She’s like her character Gloria because she is the person working to keep the family together even though that wasn’t really her family. If you think about it, she’s probably the strongest character in the film. When the possibility came up to work with Demian, I was at first intimidated because he’s one the best actors today. What he brought to the film, similar to his character Miguel, he’s a patriarch of his family. He became the patriarch of this family because he’s the one with most experience. He’s a generous actor. He wanted to make sure the kids in the film were comfortable working with him. He coached them and worked with them, which made them better actors around him.
Q: Theo said he was rooting for Gabe to get the role. Did you know that?
de Montreuil: The dynamics of the actors off screen was like the dynamics of the actors on screen. Theo and Demian never met because of their scheduling conflicts. Basically, we started working with Theo and Demian just showed up on set and ready. I mean these two characters haven’t seen each other in ten years so actually that scene, they were meeting for the first time. There was a certain distance and for me I think that translated into the film. Demian and Eva, they had a father mother quality towards the younger cast. As you said, they were rooting for them as well as Theo. Theo didn’t share that much time with Demian or Eva because they didn’t have a lot of on screen time together. Theo really bounded with Gabriel. Somehow, they had a really good chemistry with each other. Theo became the older brother to Gabe. And the dynamic between Tony, Yvette and Gabe was like put the three of them together, they became best friends right away. They’re hilarious together. Going out and partying. I mean they are three Latino kids from East L.A., so immediately they were familiar with each other.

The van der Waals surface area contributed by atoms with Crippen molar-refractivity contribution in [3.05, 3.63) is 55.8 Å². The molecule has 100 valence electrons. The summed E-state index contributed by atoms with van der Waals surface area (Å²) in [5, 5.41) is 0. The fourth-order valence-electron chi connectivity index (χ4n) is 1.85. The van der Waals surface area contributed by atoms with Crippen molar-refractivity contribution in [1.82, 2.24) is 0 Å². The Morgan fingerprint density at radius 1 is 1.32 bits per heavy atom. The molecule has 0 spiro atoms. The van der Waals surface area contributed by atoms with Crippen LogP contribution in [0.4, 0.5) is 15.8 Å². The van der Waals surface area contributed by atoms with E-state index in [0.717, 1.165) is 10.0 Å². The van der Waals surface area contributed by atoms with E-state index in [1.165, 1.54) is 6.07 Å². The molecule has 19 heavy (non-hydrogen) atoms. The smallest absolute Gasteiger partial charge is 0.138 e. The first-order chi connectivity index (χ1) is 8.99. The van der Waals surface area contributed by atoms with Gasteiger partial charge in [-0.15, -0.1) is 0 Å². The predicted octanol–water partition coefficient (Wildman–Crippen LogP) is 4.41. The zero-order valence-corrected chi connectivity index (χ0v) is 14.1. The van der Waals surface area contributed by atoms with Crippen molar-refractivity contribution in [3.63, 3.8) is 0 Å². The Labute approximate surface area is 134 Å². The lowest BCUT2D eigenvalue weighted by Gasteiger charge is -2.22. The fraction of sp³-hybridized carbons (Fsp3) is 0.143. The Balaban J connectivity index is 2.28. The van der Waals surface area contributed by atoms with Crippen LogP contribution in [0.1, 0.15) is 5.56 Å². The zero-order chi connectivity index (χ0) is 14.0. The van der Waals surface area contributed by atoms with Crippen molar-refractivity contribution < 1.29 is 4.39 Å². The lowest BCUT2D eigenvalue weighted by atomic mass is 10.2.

Q: Can we expect any behind-the-scenes or bonus scenes on the DVD with the three kids?
de Montreuil: I know Universal (Pictures Home Entertainment) had a crew shooting behind the scenes throughout the production of the film, so I know they’ve already put together behind-the-scenes featurettes for the promotion and I hope they edit a longer version for the DVD.
Q: You were talking about the connections and relationships of the castoff screen. How important is that to you as a director to know that your cast members are able to connect with each other?
de Montreuil: I guess it depends on the character. The job of an actor is to be somebody else different from themselves. An actor is supposed to be able to play in a role. But at the same time, people have inherent qualities. Sometimes when you cast, you want to pinpoint some of those qualities of their personalities that are going to stay and, in the character, they can make the other actors react. You look for that kind of subtle qualities in a personality. We were lucky because the cast embodied the characters that we wrote, so they were pretty much like the characters on the page.
Q: So, was it easy for you as a director that everything fell into place?